Responsible AI Researcher on the Limits of AI for Mental Health

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June 20, 2024
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Responsible AI Researcher on the Limits of AI for Mental Health

What can AI do for mental health? Even asking the question invites controversy, especially at a time when suicide rates are reaching record highs. Add to that the complex web of factors—both clinical and non-clinical—that contribute to mental health, and you can begin to see how thorny the subject is. Still, AI’s true superpower lies in its ability to survey and process lots of data, and what is social media other than a reservoir of data?

Annika Marie Schoene, a research scientist and member of the Responsible AI practice at the Institute for Experiential AI, has been studying how the social determinants of health drive adverse health outcomes, particularly suicide. She has also looked at the many ways AI tools like natural language processing (NLP) and sentiment analysis are used to parse the more subtle, non-clinical contributors to mental illness. In an Expeditions in Experiential AI Seminar on June 12, Annika shared some of those findings.

Responsible AI for Suicide Prevention: Challenges

Suicide is the fourth leading cause of death for people aged 15-29 worldwide, and in many countries, including the U.S., those rates are trending upward. The crisis has led many to search for ways technology can help understand or even prevent suicide. A variety of social media companies, clinical organizations, and startups have been developing tools to detect mental health disorders online. But, as Annika explained in her talk, there are lots of challenges from a data science standpoint.

For one, risk assessments for suicidal ideation are rarely binary and often fluctuate; you can’t diagnose a person from a single Twitter post. Two, suicide is a relatively rare event, which can lead to a high false positive rate when using predictive algorithms. Three, there’s not much interdisciplinary research in the area; papers are often either “very technically novel and not clinically grounded” or “not technically novel but very clinically grounded.” Four, when it comes to labeling content on social media, there is no ground truth, so annotators have to make judgments based on subjective opinions. And finally, datasets collected using suicide-related keyword dictionaries usually don’t contain posts with genuine suicidal ideation, and you can’t well study suicide if you can’t distinguish between genuine intent and humorous or idiomatic contexts.

“Of course, this is somewhat limited in itself,” Annika added, “as a tweet could also contain more than one emotion or not really neatly fit into one of those categories. And similar to the idea of not knowing ground truth or suicide risk, we don't really know what the intended emotion is.”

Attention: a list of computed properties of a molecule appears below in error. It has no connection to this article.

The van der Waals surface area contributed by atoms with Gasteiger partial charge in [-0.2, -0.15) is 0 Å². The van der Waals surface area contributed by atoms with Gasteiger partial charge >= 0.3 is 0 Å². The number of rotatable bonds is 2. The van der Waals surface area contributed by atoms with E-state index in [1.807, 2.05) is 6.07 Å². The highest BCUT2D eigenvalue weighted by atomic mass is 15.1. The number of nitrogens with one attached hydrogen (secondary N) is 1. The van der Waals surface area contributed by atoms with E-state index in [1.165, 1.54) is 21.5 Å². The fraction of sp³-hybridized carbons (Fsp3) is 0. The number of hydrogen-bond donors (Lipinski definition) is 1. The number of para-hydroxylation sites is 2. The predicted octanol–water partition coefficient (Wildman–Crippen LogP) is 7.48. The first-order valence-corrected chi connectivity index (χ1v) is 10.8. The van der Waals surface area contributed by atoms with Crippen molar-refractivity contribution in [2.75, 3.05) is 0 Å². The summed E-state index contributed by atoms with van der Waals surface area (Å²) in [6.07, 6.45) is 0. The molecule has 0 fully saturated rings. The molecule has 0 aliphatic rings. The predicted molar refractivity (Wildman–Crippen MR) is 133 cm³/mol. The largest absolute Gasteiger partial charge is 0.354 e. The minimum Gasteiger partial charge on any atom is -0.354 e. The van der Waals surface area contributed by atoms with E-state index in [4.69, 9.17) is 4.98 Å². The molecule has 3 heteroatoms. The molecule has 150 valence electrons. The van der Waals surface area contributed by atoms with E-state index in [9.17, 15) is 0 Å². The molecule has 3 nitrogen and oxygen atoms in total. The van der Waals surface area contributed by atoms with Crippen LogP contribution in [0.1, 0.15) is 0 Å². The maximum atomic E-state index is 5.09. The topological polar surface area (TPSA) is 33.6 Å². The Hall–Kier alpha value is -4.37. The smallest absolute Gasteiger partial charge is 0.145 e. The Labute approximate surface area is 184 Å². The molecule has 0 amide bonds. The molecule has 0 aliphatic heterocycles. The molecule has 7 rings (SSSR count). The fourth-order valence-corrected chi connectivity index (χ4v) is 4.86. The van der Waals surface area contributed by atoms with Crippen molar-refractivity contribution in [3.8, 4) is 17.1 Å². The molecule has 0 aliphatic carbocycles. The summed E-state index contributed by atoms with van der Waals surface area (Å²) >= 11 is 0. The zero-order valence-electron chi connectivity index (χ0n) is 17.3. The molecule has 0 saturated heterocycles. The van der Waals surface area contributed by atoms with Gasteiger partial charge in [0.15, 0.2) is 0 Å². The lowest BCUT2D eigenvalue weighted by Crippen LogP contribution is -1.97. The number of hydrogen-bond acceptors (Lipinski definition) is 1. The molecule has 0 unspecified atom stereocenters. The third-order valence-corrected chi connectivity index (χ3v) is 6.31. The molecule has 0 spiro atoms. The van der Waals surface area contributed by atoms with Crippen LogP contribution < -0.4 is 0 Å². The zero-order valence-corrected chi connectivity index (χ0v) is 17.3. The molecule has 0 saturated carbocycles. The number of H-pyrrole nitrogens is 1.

Sentiment Analysis: Man vs. Machine

Annika went on to discuss findings from a paper she co-authored with other institute researchers, which found major inconsistencies between emotion labels annotated by humans and those predicted by language models. This is a potentially harmful situation, given how widely available automated sentiment analysis is through platforms like Huggingface.

Moreover, Annika’s paper suggests it may not be possible for AI to parse the finer aspects of human emotions. It is likely necessary for a human-led “quality check” on all AI-driven solutions in such sensitive areas as mental health.

“This led us really to consider that language models for emotion prediction may not be actually capable of finding finer distinctions and granular suicide-related content,” she said. “Our findings also led us to question how useful and credible such techniques are when you want to use emotion features in suicide detection tasks, especially given that this is a really high-risk scenario and a high false positive rate could cause real harm.”

It’s a given that suicide is hard to predict, but few studies account for the social determinants of health when assessing causes of death. This muddles the data down the road and makes it all the more difficult to study. In a meta-analysis, Annika showed how many papers do not include social factors when determining the cause of a suicide—things like socioeconomic issues, housing or food insecurity, legal troubles, and discrimination.

Breaking the Stigma

Annika closed with a discussion of the ethical issues surrounding AI-based suicide-prevention tools. Among the most concerning is that, currently, AI tools have virtually no oversight, regulation, or governance to guide their development. There are no no mandatory ethics or health training programs, and the risk of misclassification is high, while the benefit is marginal.

For these reasons and others, Annika believes AI should not be used as a way to predict suicide. While it is certainly a powerful tool, professionals are needed at every stage to ensure models are used responsibly.

“It's really important to remember that suicide is almost universally stigmatized,” she explained. ”I'm not just talking about the countries where it's illegal, but actually just as a taboo in society. Here in the U.S. too. And of course, we want to prevent artificial intelligence from increasing any kind of stigma or harm, and so there needs to be a really careful consideration around how we deploy such technologies.”

Watch Annika Marie Schoene’s full talk here. You can also learn more about how the institute’s Responsible AI practice helps organizations navigate ethical challenges presented by AI technologies.